Oil painting technique
Oil painting is the main pictorial technique used since the fifteenth century. It is applied on various bases without changing the final appearance, but the most commonly used medium is the canvas, because of its lightness and because it is more suitable for large paintings.
Oil painting uses oil as a medium. It is the main pictorial technique since the fifteenth century. This technique is known at least from the treatise of the monk Teófilo of the year 1100.
The bases on which the oils are applied can vary without changing the final appearance. The technique of preparation of the bases varies, because the materials have different points of absorption. Since the Baroque, in the seventeenth century, the canvas is the most popular support, since it was lighter than the table, a support used by the Flemish school.
Support for oil painting:
The canvas is the most used support for oil painting, due to its lightness and to which it lends itself more for the realization of large-scale works and for outdoor painting.
The fabrics most commonly used to make the canvases are linen and hemp. Fabrics such as cotton, which has a very large porosity and is very hygroscopic, or silk, which is broken by the action of oils, do not serve this purpose. . It also matters how the fabric is woven, the spine-fish and the grained tissue are fit.
The canvas should be placed on a wooden frame, and is suitably tensioned.
The preparation of the frame is done by means of a primer, which leaves the cloth ready to receive the paint. The brightness of the painting and its duration depend on it. The primer seeks to protect the canvas and eliminate the porosity of the same, for it is applied a first coat of glue, recessed with ammonia and glycerin, so that the fabric does not rot or stiffen. Then a mixture of sweet glue, zinc oxide and calcium carbonate is applied. It can be applied in several layers, with a brush or spatula. Always let the old hand dry well and scratch before the next application. So that the bottom does not absorb, we use varnish-based insulators.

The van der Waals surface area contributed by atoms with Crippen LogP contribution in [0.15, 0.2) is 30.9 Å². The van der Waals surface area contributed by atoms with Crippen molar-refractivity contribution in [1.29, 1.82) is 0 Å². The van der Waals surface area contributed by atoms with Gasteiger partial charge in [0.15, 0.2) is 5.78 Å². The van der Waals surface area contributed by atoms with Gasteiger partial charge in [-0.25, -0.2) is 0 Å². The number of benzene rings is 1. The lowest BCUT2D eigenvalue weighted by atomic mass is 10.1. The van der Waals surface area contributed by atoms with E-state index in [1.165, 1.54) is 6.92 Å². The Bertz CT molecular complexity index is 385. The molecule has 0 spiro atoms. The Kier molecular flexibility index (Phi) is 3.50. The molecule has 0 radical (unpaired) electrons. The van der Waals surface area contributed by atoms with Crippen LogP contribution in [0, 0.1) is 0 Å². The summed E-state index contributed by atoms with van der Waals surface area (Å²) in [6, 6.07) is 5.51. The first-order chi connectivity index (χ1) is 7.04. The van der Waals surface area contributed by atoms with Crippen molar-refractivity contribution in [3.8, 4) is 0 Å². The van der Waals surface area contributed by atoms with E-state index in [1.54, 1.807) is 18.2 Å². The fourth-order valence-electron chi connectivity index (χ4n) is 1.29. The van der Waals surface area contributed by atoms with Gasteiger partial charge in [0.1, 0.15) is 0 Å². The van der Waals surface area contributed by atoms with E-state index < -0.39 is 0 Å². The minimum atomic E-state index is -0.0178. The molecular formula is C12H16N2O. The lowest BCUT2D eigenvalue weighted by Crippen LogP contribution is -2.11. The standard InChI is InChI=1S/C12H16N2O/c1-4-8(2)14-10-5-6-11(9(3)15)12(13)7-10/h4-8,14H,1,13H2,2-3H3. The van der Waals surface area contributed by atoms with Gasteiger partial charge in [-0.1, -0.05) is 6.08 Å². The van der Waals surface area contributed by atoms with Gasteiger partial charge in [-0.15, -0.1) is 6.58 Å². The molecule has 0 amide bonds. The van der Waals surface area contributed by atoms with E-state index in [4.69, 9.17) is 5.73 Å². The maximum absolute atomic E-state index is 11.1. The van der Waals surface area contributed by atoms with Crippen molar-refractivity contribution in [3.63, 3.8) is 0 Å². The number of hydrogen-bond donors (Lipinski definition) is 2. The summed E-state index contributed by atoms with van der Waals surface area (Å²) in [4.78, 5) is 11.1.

The binders of color in oil painting:
In oil paint they are used as binders for the dissolution of pigments, fatty oils and some essences and resins, which provide qualities to avoid contractions and roughness.
The most commonly used oils are flaxseed, which is obtained from flax seeds, and is the most drying oil. The oil of walnuts, is obtained from the pressing of ripe nuts, and the poppy oil, from the pressing of white poppy seed. These two do not yellow as easily as flaxseed oil.
The essence most used is turpentine, obtained from the distillation of pine balsam. It is used to apply fine colored films.
The resins can be hard, like copal and amber; or soft like mastic and dammar.
Application of colors in oil painting:
Direct oil painting or painting "alla prima", is the fastest method, where you work on the final effect from the beginning. It demands a great command and experience.
The application by layers is a very old technique, in the lower layer you get the drawing (shape), with the shading and a sketch of the color. In the upper layer, the representation of the chromatic effect is performed.
One of the most used techniques in oil painting is the application of color by glazes, that is, by transparency. Light, fluid layers are applied, which always go from light to dark.
When the paint is finished and well dried, a layer of protective varnish is applied.
The varnish can be used for other uses, added to the colors to give them shine and solidity, it can be used to separate two layers of color.